Five Tuesdays in Winter

A lot of the time when I read slice-of-life short stories, I feel underwhelmed more than anything else. It’s not that I dislike these stories, exactly, but rather that they often end up feeling ungrounded, “slices” that don’t evoke any underlying sense of the totality that they’ve presumably been “sliced” from. That is, the characters and their stories feel like props on a stage, a tableau contrived for the sake of the short story but that falls apart as soon as that story is over.

I bring this up because you will find none of that in Lily King’s excellent collection. King’s stories are slice-of-life, yes, but far from feeling flimsy or ungrounded, they are substantial and, more remarkably, moving. The stories in Five Tuesdays in Winter find their characters–children, teenagers, young adults, mothers, fathers–in singular moments in their lives, times during which their ways of thinking–and living–have been called into question, brought into the light, disrupted, shifted. All these moments hinge on the interpersonal, on a growing relationship or a severed one, or else on a relationship that a character must now renegotiate on different terms: a mother trying to connect with her daughter in the wake of her husband’s death, a boy learning to see his life differently in the absence of his parents, a man reuniting with the college roommate he used to be infatuated with. To say that these moments are singular, though, is not to say that they entail some kind of monumental upheaval; they are small moments, but just because they are small does not mean that they register as any less important to the characters who experience them.

More to the point, what I love about King’s stories is that they feel meaningful without being dramatic; they convey a real sense of impact without resorting to overblown scenes or language. The writing is measured and graceful, the stories pared down in a way that feels compelling rather than plain: you want to know more, but you are only given enough to know that you want more. Nowhere is this more evident than in this collection’s characters: the characters in Five Tuesdays in Winter feel fleshed out not because we’re given some perfunctory background on them in each story, but rather because we are allowed illuminating little glimpses into the lives they lead.

(My favourite story was by far “Five Tuesdays in Winter,” but I also especially loved “When in the Dordogne,” “North Sea,” “Creature,” and “South.”)

The stories in Five Tuesdays in Winter are by turns affirming and unsettling, hopeful and melancholy, but regardless of tone I thought this was just an all around lovely collection.

Thank you to Grove Atlantic for providing me with an e-ARC of this via NetGalley in exchange for an honest review!

Blog | Goodreads | Twitter | Instagram


4.5 stars

Friends to lovers! Second chance romance! Homecoming story! Small town charm! I was pretty much destined to love this, and I DID.

God, this was just the sweetest romance. There is so much that I loved about it. First and foremost, the romance itself: Morgan and Rachel are so incredibly cute together. What I always look for in a romance is a sense that the characters need to be together; like if I’m not rooting for them, then what even is the point of reading the romance to begin with? And listen, I was rooting for Morgan and Rachel so hard!!!! You really get a feel for how much history they have–I loved the little tidbits we got of their time together as kids and teens–and that history translates so well into the dynamic that they come to have as adults. They care for each other so deeply, and you see it in every one of their scenes, in the big moments and in the small ones–and Kae is especially good at writing those small moments, too, the little things and details that, to me, speak so much louder than the big, punchy moments often do.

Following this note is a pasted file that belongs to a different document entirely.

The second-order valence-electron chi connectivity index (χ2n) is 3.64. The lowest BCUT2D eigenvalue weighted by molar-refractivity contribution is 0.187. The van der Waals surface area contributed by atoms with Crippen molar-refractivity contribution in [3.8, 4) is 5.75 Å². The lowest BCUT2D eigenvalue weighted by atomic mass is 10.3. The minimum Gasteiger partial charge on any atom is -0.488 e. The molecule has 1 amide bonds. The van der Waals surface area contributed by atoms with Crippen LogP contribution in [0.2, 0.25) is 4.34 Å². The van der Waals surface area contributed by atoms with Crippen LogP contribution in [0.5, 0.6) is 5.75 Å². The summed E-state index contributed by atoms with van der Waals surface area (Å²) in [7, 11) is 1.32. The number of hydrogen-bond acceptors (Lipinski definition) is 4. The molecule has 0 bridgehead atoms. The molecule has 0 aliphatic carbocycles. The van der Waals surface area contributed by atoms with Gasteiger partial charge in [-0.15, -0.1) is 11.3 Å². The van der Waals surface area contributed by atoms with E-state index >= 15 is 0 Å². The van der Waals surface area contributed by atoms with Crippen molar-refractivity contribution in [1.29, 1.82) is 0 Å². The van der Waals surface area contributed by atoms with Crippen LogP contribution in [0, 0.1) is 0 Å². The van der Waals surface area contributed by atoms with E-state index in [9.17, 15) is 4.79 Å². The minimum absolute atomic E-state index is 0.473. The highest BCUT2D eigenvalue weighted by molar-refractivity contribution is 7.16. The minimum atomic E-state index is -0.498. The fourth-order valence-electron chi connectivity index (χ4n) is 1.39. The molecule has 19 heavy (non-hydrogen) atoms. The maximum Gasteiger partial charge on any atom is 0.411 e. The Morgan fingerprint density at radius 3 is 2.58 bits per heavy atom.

Aside from the romance, there are also so many other things that impressed me about this novel. For one, the narrative voice is pitch perfect. I feel like when it comes to narrative voice, a lot of the contemporary romances I’ve read try really hard to be quirky and funny in a way that ends up being offputting rather than charming. You feel like they’re trying really hard because they are trying really hard. I never felt like that was the case here, though. Morgan’s narrative voice was just right all the way through: fun in a way that gives the narrative levity without it feeling forced or cringey.

Another thing that stood out to me about In the Event of Love is how it manages to effectively develop a sense of community with memorable side characters and plots. The story is set in a small, tight-knit town in the winter, and Kae does such a great job at bringing to life the charming ~vibes~ of this town. It’s a setting I normally don’t gravitate towards–I was never a Cozy Winter kind of person–but it just worked so well here. Plus you’ve got a host of other side characters that get their chance to shine–namely Morgan’s friends, Ben and Adam (I can’t wait for their book!!!!), and her dad–without detracting from or overpowering the main romantic plotline.